Dating cts speakers
Of course, beyond a certain point, the speaker is going to "break up", just like any other hard driven speaker.I run a Hiwatt DR-103 through JBL K-120s and it is stunning.The orange framed D series speakers were so coloured for Fender and the "F" designation after the D-120 (D-120F) was simply a reference that these specifically tagged speakers were slated for Fender amps.If you have heard anything about the orange framed speakers being somehow different than the grey framed speakers, you have been feed a load of hooey. Whether they actually got into the amps or not can be debated forever.The sad reality is that in excess of 90% of all D series speakers in circulation have been reconed with K paper.I have been using JBL speakers since 1970, well before the introduction of the K series speaker.While it is cleaner than most of its contemporary competitors, Jensen, Celestion, CTS, Emminence, et al, cone "break up" could still be achieved before ear splitting volumes were reached.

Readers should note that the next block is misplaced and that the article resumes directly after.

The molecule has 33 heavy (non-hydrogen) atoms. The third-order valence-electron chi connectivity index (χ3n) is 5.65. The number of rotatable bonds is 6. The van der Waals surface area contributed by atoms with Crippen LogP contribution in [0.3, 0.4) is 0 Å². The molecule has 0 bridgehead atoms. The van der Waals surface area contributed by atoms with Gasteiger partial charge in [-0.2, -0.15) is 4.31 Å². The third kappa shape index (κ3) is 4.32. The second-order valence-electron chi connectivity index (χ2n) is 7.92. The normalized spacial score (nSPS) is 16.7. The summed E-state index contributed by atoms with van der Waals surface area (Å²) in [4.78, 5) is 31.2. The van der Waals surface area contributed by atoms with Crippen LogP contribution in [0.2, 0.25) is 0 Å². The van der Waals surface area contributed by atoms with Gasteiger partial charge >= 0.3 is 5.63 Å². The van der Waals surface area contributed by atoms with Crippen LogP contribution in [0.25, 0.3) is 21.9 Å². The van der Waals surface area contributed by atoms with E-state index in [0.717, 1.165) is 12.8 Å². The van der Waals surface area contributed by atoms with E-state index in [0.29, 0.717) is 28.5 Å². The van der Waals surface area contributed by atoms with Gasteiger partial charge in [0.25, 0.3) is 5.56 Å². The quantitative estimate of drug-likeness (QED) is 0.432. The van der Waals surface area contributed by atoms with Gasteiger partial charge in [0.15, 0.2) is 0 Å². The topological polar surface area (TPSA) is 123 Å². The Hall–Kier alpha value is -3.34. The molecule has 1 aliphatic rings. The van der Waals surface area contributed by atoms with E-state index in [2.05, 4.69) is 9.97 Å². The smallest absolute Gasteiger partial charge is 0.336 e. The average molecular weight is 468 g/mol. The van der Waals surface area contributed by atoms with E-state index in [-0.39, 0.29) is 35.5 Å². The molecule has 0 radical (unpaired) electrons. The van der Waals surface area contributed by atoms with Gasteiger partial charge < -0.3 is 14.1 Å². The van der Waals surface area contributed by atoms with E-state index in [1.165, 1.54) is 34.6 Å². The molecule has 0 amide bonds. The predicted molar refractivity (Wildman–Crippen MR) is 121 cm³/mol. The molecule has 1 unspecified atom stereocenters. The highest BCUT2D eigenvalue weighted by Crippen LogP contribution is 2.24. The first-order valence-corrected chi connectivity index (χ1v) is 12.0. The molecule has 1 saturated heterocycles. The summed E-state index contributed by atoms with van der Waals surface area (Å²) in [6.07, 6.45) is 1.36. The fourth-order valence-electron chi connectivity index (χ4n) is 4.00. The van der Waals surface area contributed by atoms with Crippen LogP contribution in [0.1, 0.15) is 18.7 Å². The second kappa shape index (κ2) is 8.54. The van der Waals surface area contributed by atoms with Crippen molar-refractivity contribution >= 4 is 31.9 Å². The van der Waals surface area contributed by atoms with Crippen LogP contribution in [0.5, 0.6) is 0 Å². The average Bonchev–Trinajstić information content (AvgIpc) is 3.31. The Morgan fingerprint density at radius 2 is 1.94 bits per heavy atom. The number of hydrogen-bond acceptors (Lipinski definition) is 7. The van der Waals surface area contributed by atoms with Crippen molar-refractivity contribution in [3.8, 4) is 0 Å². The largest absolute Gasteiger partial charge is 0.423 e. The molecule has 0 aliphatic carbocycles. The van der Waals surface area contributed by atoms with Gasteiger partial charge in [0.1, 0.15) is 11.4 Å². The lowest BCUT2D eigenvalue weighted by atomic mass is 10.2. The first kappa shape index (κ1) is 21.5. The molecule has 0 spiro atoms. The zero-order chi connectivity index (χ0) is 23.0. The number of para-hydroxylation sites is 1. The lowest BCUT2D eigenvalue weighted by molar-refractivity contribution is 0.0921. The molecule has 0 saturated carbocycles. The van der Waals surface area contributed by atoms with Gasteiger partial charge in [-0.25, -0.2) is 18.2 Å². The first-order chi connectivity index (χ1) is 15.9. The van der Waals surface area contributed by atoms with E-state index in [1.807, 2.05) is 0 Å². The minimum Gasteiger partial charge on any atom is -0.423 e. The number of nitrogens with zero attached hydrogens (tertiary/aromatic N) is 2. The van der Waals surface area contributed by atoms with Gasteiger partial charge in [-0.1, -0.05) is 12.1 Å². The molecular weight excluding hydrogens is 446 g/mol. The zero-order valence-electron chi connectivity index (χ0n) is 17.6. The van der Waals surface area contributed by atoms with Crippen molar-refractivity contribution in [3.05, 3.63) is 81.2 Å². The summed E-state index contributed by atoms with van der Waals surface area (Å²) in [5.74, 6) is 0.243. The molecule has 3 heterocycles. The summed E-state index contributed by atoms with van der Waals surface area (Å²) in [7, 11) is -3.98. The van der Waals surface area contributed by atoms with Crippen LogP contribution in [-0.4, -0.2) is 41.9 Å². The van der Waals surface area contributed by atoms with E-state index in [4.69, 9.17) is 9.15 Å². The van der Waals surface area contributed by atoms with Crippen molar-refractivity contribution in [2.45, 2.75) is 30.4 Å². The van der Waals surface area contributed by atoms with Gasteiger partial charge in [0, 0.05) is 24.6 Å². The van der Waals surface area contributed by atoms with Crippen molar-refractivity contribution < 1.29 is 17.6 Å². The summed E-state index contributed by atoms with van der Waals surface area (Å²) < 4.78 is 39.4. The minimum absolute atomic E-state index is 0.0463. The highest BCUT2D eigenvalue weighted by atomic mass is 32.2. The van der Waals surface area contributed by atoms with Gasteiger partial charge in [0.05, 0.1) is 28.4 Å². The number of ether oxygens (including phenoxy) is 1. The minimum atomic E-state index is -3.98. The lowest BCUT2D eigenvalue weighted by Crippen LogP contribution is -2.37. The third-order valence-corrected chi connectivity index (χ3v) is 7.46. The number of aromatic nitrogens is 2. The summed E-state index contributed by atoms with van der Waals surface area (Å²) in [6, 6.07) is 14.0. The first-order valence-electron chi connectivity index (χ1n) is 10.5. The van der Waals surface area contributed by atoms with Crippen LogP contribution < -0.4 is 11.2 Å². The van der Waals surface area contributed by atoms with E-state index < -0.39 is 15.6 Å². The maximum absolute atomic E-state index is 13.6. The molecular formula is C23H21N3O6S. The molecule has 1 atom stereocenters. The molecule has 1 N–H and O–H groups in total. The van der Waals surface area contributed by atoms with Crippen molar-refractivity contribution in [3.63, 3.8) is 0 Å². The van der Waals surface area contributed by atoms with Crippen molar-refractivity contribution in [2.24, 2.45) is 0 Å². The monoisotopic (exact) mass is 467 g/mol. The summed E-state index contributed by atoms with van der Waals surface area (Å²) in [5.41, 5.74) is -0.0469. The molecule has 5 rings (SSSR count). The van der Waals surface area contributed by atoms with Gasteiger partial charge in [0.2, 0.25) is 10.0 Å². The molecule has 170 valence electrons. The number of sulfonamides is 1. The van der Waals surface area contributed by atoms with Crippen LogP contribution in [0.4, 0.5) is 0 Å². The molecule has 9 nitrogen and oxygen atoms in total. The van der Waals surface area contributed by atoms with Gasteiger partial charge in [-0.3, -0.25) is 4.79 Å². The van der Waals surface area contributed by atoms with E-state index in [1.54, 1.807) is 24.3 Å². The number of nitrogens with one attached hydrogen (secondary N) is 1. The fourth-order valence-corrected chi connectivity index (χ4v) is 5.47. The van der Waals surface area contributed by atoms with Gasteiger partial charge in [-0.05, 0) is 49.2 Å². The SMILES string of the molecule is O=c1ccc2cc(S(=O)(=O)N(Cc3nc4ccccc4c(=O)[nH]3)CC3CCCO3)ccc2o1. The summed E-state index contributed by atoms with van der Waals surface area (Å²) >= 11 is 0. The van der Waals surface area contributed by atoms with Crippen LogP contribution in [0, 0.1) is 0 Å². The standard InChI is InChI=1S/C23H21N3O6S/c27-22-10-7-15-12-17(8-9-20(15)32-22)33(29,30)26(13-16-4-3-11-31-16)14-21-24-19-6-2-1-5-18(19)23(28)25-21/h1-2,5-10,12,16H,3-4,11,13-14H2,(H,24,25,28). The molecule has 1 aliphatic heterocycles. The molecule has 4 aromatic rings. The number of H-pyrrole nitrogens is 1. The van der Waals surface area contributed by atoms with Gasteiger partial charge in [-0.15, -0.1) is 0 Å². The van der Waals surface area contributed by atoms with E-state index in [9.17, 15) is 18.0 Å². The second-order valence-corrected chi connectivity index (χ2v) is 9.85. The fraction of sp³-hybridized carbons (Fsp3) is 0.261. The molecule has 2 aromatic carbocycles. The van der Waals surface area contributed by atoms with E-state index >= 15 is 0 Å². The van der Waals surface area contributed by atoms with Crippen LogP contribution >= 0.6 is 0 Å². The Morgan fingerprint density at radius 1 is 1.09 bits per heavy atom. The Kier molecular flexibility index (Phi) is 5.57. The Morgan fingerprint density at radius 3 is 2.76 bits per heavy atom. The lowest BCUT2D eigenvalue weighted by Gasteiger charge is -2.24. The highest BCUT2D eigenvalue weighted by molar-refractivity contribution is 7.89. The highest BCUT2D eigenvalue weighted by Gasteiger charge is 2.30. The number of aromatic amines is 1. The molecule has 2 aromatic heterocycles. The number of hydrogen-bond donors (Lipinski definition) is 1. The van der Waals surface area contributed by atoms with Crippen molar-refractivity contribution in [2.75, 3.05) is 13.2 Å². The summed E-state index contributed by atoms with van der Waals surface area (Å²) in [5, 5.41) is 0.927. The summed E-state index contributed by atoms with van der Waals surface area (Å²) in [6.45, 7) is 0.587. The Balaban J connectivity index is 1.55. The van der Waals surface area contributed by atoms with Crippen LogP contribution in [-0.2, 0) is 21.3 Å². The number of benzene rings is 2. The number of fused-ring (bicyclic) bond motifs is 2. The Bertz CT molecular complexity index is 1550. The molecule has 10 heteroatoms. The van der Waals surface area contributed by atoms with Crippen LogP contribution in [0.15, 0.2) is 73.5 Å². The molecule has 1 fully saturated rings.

The cone joins to a cloth surround that has a "double bump" design, which is also doped for added strength, thereby overcoming the shortfall that was the flaw in the D series surround design.With the introduction of the K series, the wattage remained at 100W RMS, with the same 4" diameter edge wound aluminium coil.Because of improvements in the cone material and slightly increased thickness, distortion was "pushed back" making the speaker work cleaner at even higher volumes.For example, my D-120 (with original cones) equipped 1969 Fender Twin Reverb stays very clean up to around 6 and then begins to break up a little.
At full throttle, it breaks up very nice, with the compression of the 6L6 tubes helping keep that distortion nice and warm.I have owned D-120s, D-130s and at least 2 D-140s, all in original condition, some purchased brand new, if memory serves.